In a circular from Singapore's Ministry of Health (MOH) to doctors, medical services director Kenneth Mak said 50 cases of invasive GBS infections, caused by a common bacterium (group B streptococcus), were reported by public hospitals in July, twice the average monthly figure of 25 from earlier this year.
After the lab tests, it was found that 18 of these 50 cases were infected by GBS Type III ST283. As per the reports, the profile of these patients is similar to those who were infected by the same bacteria in the 2015 outbreak, which was found to have a link to raw fish.
A ban on the sale of freshwater fish has been imposed since December 2015, after GBS Type III ST283 infected over 150 patients who ate this fish.
After the recent spike in GBS infection cases, along with MOH and Singapore Food Agency (SFA) started their investigation and on Sunday they said none of the food stalls, visited by patients who recently contracted the infectious strain, had sold raw fish dishes.
The statement also said SFA did not detect GBS Type III ST283 in the routine sampling and testing of fish samples analyzed between May 2019 and August 2020.
Joint Investigation And Advisory
MOH and SFA said in a joint statement that the officials are conducting field investigations at various locations and collecting information on the patients' food history as part of its probe into the recent spike in GBS infection cases.
MOH has reminded the food stalls, which are selling ready-to-eat raw fish to make sure that the sellers practice good hygiene and handle the fish properly before serving to the customers. The Health ministry also alerted doctors to remain vigilant and report suspected GBS infection cases.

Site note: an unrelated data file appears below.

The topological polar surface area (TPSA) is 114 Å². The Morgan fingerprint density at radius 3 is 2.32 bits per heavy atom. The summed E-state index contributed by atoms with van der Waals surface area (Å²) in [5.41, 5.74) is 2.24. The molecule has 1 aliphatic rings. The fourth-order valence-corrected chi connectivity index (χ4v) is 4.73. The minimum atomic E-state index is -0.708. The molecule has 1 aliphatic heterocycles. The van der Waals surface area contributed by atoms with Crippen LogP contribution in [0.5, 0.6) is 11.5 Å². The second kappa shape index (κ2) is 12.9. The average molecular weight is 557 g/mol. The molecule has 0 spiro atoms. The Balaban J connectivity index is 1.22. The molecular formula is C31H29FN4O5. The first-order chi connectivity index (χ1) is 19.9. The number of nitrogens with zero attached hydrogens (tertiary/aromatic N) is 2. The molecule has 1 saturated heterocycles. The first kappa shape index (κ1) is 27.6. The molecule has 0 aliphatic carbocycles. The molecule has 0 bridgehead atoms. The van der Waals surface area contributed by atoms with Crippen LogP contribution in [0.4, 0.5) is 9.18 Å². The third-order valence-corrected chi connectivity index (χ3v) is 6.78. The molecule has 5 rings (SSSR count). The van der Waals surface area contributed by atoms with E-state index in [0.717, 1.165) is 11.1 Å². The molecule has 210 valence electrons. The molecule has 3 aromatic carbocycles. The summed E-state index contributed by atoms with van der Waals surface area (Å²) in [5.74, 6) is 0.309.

The ministry also added that people, mostly those belonging to the vulnerable groups—children, pregnant women, elderly people and those with chronic diseases like diabetes—should exercise caution by avoiding the consumption of raw food. The authorities also advised the Singaporeans to thoroughly cook their food, wash hands and utensils before preparing and consuming food.
Tan Whee Boon was one of the victims who got infected by GBS bacterium in 2015. As he showed symptoms like vomiting, diarrhea, and fever, it was thought to be a case of food poisoning but soon it turned out to be a fatal one.
Due to the GBS infection, which resulted in lack of oxygen, his hands and feet turned purple and then dark red. Soon, they turned black and the skin on affected body parts began to wilt. This left no option but amputation for doctors.